Creditors voluntary liquidation (CVL): voluntary winding up of an insolvent Company
Despite its name, a creditors voluntary liquidation (CVL) is initiated by the company’s directors and shareholders, not its creditors.
Why Choose Creditors Voluntary Liquidation?
Directors have a duty to prevent a company from trading whilst insolvent which, if breached, can result in significant personal financial exposure and criminal charges. Creditors Voluntary Liquidation is a commonly chosen procedure to end the life of an insolvent company for several reasons, as it:
1. Enables directors to avoid escalating personal liability for certain debts owed to the ATO;
2. Ensures an independent person oversees the process in a fair and equitable manner free from pressures that might otherwise be felt by the directors;
3. Enables the assets of a company to be distributed equitably among creditors;
4. Reduces the loss to the economy caused by insolvent companies continuing to trade;
5. Enables directors to avoid escalating personal liability for insolvent trading.
Liquidation procedures are governed by the Corporations Act. In broad terms 75% of a company’s shareholders must resolve to wind the company up and to appoint a registered liquidator. The liquidator will then convene a meeting of the company’s creditors within 11 days, at which the creditors may resolve, amongst other things, to replace the incumbent liquidator.
Impact On Creditors
Legal actions against the company are stayed. Once the CVL is initiated, any legal actions against the company are halted and no further actions can be taken unless the CVL is defaulted on. Upon liquidation, creditors are no longer able to pursue their debts through normal means such as instituting legal action. Creditors instead submit their claims to the liquidator, who then assesses each claim and ranks them to establish priority to the funds, if any, available for distribution.
The property available for distribution amongst creditors of a company includes:
1. The company’s own property;
2. Any unpaid calls on shares;
3. Rights of actions for damages;
4. Compensation recoverable by the liquidator from directors for insolvent trading;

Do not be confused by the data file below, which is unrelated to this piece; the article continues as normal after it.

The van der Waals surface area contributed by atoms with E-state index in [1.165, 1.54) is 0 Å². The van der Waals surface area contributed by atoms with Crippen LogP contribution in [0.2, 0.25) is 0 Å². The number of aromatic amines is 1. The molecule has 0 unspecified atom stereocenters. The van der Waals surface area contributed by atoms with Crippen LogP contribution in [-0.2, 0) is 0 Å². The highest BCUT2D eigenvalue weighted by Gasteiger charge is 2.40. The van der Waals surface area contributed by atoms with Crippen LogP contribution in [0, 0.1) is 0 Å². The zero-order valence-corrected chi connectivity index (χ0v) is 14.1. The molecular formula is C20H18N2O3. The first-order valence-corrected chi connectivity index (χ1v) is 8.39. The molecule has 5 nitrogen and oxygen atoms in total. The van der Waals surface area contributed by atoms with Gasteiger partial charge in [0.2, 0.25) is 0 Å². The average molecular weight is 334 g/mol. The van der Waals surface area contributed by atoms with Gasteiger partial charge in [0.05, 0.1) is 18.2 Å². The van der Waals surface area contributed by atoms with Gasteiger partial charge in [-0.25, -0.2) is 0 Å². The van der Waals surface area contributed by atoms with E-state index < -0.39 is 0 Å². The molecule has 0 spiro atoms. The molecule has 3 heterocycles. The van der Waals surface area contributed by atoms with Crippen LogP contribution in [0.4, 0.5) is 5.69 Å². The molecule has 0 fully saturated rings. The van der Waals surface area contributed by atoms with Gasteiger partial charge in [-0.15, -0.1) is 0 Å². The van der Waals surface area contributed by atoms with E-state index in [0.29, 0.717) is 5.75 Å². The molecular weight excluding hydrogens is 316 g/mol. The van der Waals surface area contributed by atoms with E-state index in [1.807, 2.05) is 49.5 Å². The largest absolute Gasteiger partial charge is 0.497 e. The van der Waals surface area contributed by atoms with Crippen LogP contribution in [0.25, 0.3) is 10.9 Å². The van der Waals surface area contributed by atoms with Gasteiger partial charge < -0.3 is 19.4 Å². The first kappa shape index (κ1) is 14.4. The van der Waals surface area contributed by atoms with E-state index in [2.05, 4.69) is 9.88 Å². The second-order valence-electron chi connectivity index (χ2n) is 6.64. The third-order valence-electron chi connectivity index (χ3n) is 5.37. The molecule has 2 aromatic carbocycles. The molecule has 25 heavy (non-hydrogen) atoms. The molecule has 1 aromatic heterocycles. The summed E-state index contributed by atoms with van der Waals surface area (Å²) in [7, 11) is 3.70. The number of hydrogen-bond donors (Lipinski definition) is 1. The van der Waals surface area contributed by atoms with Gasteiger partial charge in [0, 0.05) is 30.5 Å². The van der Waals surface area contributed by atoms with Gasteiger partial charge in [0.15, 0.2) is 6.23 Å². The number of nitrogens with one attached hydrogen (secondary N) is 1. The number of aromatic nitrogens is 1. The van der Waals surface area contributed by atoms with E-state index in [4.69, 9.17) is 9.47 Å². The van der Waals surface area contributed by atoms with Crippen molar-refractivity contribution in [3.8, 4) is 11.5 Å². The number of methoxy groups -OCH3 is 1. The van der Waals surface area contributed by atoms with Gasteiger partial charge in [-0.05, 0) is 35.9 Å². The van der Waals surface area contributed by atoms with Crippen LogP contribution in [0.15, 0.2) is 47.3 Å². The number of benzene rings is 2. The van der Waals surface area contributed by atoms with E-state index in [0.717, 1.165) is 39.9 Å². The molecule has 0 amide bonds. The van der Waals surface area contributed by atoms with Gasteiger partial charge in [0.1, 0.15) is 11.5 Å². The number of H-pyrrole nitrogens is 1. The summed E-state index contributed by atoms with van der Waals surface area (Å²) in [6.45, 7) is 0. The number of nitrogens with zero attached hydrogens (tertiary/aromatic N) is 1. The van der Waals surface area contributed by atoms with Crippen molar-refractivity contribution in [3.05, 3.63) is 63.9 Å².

5. Certain property improperly disposed of by the company prior to liquidation; and
6. Voidable transactions that can be clawed back by the liquidator, including unfair preferences and uncommercial transactions.
The Liquidator’s Functions and Duties
Liquidation transfers the power of management from the directors to the liquidator. The liquidator’s primary function is to convert the company’s assets to cash and then distribute those funds to the company’s creditors in the priority set out in the Corporations Act. In very broad terms, the order of priority is: secured creditors, employees, and unsecured creditors. Shareholders will only receive a return after all creditors’ claims have been paid in full with interest.
The liquidator has a duty to creditors to act independently and in good faith. During the course of the liquidation, the liquidator must also:
1. Lodge relevant notices and reports with ASIC;
2. Carry out and investigation into the company’s affairs; and
3. Investigate breaches of the Corporations Act.
Other Types Of Liquidations
A solvent company may be wound up voluntarily by a resolution of its shareholders. This is known as a Members’ Voluntary Liquidation. To qualify, the company must be able to pay its debts in full within 12 months after the commencement of the winding up. Financial Distress Solutions registered insolvency practitioners have extensive experience in CVLs and is available to give advice on the whole range of issues relating to personal and corporate restructuring and insolvency and offers a free, no obligation consultation in order to advise you on the options available and their implications in order for you to make an informed decision on you and your client’s future course of action. Contact us on 1300 747 577 or email email@example.com